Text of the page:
Drifter In From The Rain
Drifter In From The Rain15 mins 35 15 mins 35
I wonder still upon his name, that one beyond which he referred to himself as, if indeed it can be defined as a name.
Said he in voice that sounded and felt beyond ancient, “What does it matter, a name? You would probably forget it as soon as I am gone and we’ll never likely meet a second time, so be content that I come to you as a simple, Drifter in from the rain.”
Regardless of what he thought, I will never forget him, a hobo sort of fellow with white hair that hung lazily down past his shoulders, a beard that covered most of his chest and stomach, a thin almost frail body wrapped up in coveralls and a faded brown fedora on his head, which I saw removed but once when he dipped in the lake and sank himself neath the surface for as long as I have ever seen anyone hold their breath. Long enough that I almost went out to rescue him from drowning. After, he stood in the sun turning slowly, I suppose to dry himself, which took well near an hour. I heard him humming some tune which I did not recognize.
I became aware that he went through this ritual every few days and refrained after a second brief capture of the scene from spying on him.
He carried with him but a small backpack, a pup tent for, “rainy nights,” he said, “Other wise the stars make a good view to fall asleep with,” and a walking stick about the height of his shoulder with a nicely carved bird’s head to crown it off.” I bought it from a Gypsy a ton of years ago” said he. His only other possession, which he cherished and that was given him by a Gypsy as well was a beautiful silver flute, which he played well and often, often where there were people, for tips they dropped into the flute case, and a tidy bit of income he managed I can say.
I asked a foolish question at that, “Are you not a Gypsy?”
“Love a duck kid. You gotta be born a Gypsy or at least be ritual led into a clan and I don’t fit neither of them. Like I said, I’m just a drifter in from the rain and I am only passing through.”
I let that topic drift away and asked another stupid question, “Where are you from?”
He smiled, pointed his thumb over his shoulder and said, “That way.” And before I could ask the next obvious and stupid question he pointed ahead and said, “And I am going that way.”
I didn’t ask any more questions figuring I’d get answers that made absolute sense but none at all at the same time.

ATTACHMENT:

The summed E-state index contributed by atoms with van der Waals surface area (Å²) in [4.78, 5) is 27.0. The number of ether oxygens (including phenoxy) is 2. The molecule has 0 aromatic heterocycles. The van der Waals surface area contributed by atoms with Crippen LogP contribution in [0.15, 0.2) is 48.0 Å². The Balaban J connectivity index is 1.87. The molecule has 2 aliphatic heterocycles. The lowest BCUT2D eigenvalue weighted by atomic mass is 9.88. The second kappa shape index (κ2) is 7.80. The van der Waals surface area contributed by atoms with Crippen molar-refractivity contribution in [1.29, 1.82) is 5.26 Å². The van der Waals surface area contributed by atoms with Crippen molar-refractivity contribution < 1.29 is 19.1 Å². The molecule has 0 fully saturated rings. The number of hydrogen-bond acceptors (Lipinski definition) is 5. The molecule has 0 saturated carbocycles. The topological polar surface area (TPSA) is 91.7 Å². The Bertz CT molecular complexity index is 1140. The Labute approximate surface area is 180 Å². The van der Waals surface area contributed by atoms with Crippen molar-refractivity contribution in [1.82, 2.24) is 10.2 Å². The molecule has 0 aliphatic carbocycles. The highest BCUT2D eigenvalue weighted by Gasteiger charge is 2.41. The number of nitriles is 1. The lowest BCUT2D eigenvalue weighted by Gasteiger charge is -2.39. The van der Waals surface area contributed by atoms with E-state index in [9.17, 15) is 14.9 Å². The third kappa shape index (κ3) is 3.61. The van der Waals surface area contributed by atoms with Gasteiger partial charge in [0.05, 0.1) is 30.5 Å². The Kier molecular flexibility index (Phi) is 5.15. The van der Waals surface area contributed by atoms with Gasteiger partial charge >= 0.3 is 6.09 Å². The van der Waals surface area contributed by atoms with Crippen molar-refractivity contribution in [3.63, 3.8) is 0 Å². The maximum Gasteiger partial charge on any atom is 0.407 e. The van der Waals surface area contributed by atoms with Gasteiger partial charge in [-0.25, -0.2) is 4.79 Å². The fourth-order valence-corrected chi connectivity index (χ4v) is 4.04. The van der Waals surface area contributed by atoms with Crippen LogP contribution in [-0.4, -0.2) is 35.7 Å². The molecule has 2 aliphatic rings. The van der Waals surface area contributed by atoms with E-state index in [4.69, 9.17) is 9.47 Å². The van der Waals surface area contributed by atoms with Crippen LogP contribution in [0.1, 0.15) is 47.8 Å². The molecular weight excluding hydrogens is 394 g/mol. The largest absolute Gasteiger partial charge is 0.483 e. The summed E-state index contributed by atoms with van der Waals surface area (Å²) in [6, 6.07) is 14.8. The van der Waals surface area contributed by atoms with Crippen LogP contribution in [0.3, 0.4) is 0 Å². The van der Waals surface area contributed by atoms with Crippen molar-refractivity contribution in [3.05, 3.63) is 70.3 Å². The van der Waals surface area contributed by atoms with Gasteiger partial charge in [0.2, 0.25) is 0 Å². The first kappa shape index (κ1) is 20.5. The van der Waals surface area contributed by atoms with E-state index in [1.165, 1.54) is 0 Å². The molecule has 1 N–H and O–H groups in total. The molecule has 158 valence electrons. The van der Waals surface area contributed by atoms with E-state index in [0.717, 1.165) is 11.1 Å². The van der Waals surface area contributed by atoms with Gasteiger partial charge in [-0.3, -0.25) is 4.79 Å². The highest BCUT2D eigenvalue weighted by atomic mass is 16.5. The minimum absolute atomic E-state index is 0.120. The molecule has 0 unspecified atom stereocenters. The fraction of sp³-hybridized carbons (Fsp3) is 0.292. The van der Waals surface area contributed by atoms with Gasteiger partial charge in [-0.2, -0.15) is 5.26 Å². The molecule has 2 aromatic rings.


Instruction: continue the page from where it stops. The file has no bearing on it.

Mostly I just watched him, sometimes being nearly at his side and sometimes from afar. There was hardly a moment that he was uninteresting.
I was a boy and my family lived in a small cove village that survived on summer tourists. My folks maintained a small craft marina and tavern, both of which were prosperously busy from spring melt to Thanksgiving and we were considered well to do among the other villagers, most of whom took their evening libation at the tavern, and on a Saturday eve father offered a free draft of beer to all our village neighbours. We also had a summer residents clientele which frequented our lunch/dining room and pier view patio.
The man who never gave his name came most days for a dinner and a beer which he paid for, I assumed, from his tips. Later, with a beer or two in reward he would bring out his flute and entertain the early evening patrons who crowded into the lounge area, just for a drink or while waiting for a table in the dining room. Father attempted once to offer him a position as the taverns lounge musician, but he refused it saying, “I could not guarantee being able to show every day, which was later determined to be reasonable because he would often be gone for a day or two or three at a time. Gone where?, you ask. I doubt anyone knew the answer, though I do recall observing him approach the village along the town road once or twice and from the area south of the village toward the point we called the wilds, a deer reserve beyond the camp grounds south of the village.
Quite often he sailed with Jenny C, a cruise boat that carried two dozen folks out across the lake for an evening sail and dinner at a restaurant in Point town some nine miles down the bay. He played his flute and took a few dollars for his efforts I was told, but never touched a drop of drink.
He smoked a good deal, rolling his own cigarettes by hand, no machine like I have seen others use, and perfect little cylinders of tobacco they were too. I have seen others smoke rollies and most of them had brown fingers, but the drifter’s were always clean. He was always clean for that matter, unlike the bums that straggled through the village now and then.
I saw him oft times standing at the end of the marina pier just staring west ward, watching the sun set and humming some nameless tune, or whistling as he was prone to now and then.
I think he liked me, or at least found my attention toward him tolerable and on a Saturday afternoon he would set to telling me a tale of his adventures across his long years while we sat at the end of the pier, fishing, he loved to fish and if he caught a good one he would invite me to dinner at his camp, a place in the brush no one seemed to mind over.
“Lad. I’ve never answered the call of common living for I prefer the free life of a rover and the adventures I have accumulated on my journey. Its not for everyone and at times its as tough as strolling in a blizzard, but when the dawns come most of them are the finest any man can hope for or even imagine if one is tied to a job and its slave wages.”
“But what about winter. Where do you go?” Asked I in utter innocence.